At the Pilgrims’ farm, their ingenuity is on full display. “My dear, we salvage everything,” Bev confirms. “Alfie can come up with anything.” She gives me a tour of their yard, highlighting a firepit made from a hot-water tank welded to a snowmobile’s legs, a bird feeder made of hydro-pole insulators, scallop shells repurposed as ashtrays, and a smaller boat built from scrap wood. The couple has materials for future projects assembled in piles, resting against tree trunks and hanging from branches. The whole place feels like an inventor’s workshop.
The Pilgrims still found time to work for 3F this past summer—building a test garden to evaluate 3F’s compost, and collecting raw materials like sawdust, shells, and fish waste on their quad. When I ask what she thinks of 3F, Bev smiles: “Pretty cool is what I call it,” she says.
Nicholas Lynch, a geography professor at Memorial University in St. John’s, says circular economy ideology is gaining traction around the world. Since critics argue that true sustainability is incompatible with growth and development, policymakers are gravitating toward the language of “closing waste loops” in the circular economy model instead of relying on terms like sustainable development, Lynch says. But while his own research champions many of the possibilities of the circular economy, Lynch bristles at the notion that this model is anything new. “It’s talked about as this brand-new idea, and it’s not,” Lynch says. “And so the history of it matters.”
“If we stay [focused] on the coast,” he adds, “like any coastal people—out of necessity, salvaging and reusing is, [and] was, just part of life. Right? So the circular economy, if you call it that, has been going on forever.”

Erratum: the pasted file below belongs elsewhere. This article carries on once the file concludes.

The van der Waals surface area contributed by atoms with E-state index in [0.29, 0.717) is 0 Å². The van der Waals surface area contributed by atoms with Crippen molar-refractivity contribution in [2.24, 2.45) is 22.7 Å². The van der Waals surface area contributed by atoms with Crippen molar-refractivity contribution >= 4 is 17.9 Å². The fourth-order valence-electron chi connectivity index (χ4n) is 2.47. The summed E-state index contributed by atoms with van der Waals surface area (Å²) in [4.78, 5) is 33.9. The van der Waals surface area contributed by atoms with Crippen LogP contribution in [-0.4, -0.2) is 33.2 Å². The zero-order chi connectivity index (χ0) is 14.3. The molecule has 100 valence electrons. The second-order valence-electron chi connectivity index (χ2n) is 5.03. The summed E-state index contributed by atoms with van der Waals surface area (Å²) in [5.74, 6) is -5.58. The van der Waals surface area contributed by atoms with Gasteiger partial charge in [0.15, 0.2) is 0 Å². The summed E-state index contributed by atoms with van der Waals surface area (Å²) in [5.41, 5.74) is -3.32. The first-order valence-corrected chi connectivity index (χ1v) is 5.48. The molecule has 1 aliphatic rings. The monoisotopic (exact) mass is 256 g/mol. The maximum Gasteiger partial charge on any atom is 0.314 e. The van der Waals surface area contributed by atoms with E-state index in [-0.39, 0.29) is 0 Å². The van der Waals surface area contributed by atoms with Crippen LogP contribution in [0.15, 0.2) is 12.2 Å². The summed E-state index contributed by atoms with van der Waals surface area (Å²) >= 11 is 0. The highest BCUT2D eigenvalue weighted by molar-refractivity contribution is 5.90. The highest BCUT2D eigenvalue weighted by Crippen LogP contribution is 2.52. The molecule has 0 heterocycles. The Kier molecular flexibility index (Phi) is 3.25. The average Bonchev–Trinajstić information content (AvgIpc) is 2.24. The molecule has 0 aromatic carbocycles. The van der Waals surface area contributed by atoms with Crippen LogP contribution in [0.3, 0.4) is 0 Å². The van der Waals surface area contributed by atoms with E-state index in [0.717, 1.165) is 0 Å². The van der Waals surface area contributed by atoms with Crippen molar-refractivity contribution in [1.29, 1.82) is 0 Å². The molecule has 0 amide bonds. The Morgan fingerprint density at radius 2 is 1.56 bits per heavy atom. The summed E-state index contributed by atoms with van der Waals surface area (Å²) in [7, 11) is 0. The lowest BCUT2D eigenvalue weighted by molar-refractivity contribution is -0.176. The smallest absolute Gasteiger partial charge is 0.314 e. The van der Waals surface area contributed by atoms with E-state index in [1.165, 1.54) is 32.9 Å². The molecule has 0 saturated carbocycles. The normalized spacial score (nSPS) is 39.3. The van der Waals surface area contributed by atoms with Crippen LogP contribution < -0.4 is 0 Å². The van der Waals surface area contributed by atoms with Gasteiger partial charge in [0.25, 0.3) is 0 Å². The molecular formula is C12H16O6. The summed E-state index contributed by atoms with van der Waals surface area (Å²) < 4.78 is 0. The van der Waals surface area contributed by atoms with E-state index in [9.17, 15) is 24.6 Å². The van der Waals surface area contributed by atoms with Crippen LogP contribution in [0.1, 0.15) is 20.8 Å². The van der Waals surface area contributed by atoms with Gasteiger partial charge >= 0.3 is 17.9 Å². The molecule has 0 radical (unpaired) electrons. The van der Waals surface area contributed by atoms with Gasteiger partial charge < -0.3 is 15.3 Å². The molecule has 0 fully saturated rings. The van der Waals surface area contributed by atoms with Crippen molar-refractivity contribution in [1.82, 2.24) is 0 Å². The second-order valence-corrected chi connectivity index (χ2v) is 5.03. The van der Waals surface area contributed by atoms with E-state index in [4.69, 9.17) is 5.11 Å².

Rebecca LeDrew, a former graduate student of Lynch’s, researched circular economies in the Netherlands and Scotland for her master’s thesis. When it comes to waste recovery, LeDrew says, while there’s a recent tendency to focus on new technologies, much can be gleaned from older traditions of reuse—such as composting and repurposing building materials.
“Everything doesn’t have to be new and shiny and highly innovative,” she says. “You can find solutions in older practices.”
LeDrew commends 3F for connecting with fishers, foresters, and farmers in the area. “They’re not trying to recycle electronics or something like that out in the middle of rural Newfoundland. They’re looking at, Hey, what’s here? And what can we do with what’s here? So I mean, that’s a really intelligent and feasible approach to circularity,” she says.
According to Lynch, this potential for building relationships with primary industries along the coast could prove key for other coastal waste recovery initiatives, too—especially as pressure mounts for various industries to become better environmental stewards. The oil and gas industry, for example, is looking to recover useful minerals like lithium and magnesium from its wastewater. Really, the fictional catalyst for 3F could become less and less fictional with every passing day.